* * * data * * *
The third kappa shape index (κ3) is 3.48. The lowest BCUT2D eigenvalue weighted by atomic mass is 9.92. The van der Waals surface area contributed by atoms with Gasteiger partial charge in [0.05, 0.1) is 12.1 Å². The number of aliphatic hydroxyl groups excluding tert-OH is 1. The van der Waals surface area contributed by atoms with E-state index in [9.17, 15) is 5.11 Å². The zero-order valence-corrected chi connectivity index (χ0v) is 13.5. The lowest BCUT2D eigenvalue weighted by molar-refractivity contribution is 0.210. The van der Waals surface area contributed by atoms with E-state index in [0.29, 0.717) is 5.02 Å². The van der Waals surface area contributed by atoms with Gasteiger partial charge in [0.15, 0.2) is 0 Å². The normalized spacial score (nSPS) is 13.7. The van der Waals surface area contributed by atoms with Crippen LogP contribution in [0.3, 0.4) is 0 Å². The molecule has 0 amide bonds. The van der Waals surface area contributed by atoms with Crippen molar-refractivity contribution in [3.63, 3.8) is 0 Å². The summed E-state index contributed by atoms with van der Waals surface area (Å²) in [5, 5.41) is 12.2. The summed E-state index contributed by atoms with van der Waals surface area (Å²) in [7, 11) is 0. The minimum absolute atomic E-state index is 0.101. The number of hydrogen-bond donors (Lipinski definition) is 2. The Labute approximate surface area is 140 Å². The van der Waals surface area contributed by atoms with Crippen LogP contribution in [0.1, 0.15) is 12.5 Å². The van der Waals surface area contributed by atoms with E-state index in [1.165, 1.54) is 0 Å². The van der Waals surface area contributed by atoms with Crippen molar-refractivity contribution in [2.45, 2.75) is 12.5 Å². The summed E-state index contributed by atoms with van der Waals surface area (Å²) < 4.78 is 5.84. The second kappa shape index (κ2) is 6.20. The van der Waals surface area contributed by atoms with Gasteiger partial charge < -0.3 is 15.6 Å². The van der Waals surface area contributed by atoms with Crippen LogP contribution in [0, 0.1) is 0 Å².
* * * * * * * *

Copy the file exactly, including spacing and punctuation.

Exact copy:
The third kappa shape index (κ3) is 3.48. The lowest BCUT2D eigenvalue weighted by atomic mass is 9.92. The van der Waals surface area contributed by atoms with Gasteiger partial charge in [0.05, 0.1) is 12.1 Å². The number of aliphatic hydroxyl groups excluding tert-OH is 1. The van der Waals surface area contributed by atoms with E-state index in [9.17, 15) is 5.11 Å². The zero-order valence-corrected chi connectivity index (χ0v) is 13.5. The lowest BCUT2D eigenvalue weighted by molar-refractivity contribution is 0.210. The van der Waals surface area contributed by atoms with E-state index in [0.29, 0.717) is 5.02 Å². The van der Waals surface area contributed by atoms with Gasteiger partial charge in [0.15, 0.2) is 0 Å². The normalized spacial score (nSPS) is 13.7. The van der Waals surface area contributed by atoms with Crippen LogP contribution in [0.3, 0.4) is 0 Å². The molecule has 0 amide bonds. The van der Waals surface area contributed by atoms with Crippen molar-refractivity contribution in [3.63, 3.8) is 0 Å². The summed E-state index contributed by atoms with van der Waals surface area (Å²) in [5, 5.41) is 12.2. The summed E-state index contributed by atoms with van der Waals surface area (Å²) in [7, 11) is 0. The minimum absolute atomic E-state index is 0.101. The number of hydrogen-bond donors (Lipinski definition) is 2. The Labute approximate surface area is 140 Å². The van der Waals surface area contributed by atoms with Crippen LogP contribution in [0.1, 0.15) is 12.5 Å². The van der Waals surface area contributed by atoms with E-state index in [1.165, 1.54) is 0 Å². The van der Waals surface area contributed by atoms with Crippen molar-refractivity contribution in [2.45, 2.75) is 12.5 Å². The summed E-state index contributed by atoms with van der Waals surface area (Å²) < 4.78 is 5.84. The second kappa shape index (κ2) is 6.20. The van der Waals surface area contributed by atoms with Gasteiger partial charge < -0.3 is 15.6 Å². The van der Waals surface area contributed by atoms with Crippen LogP contribution in [0, 0.1) is 0 Å².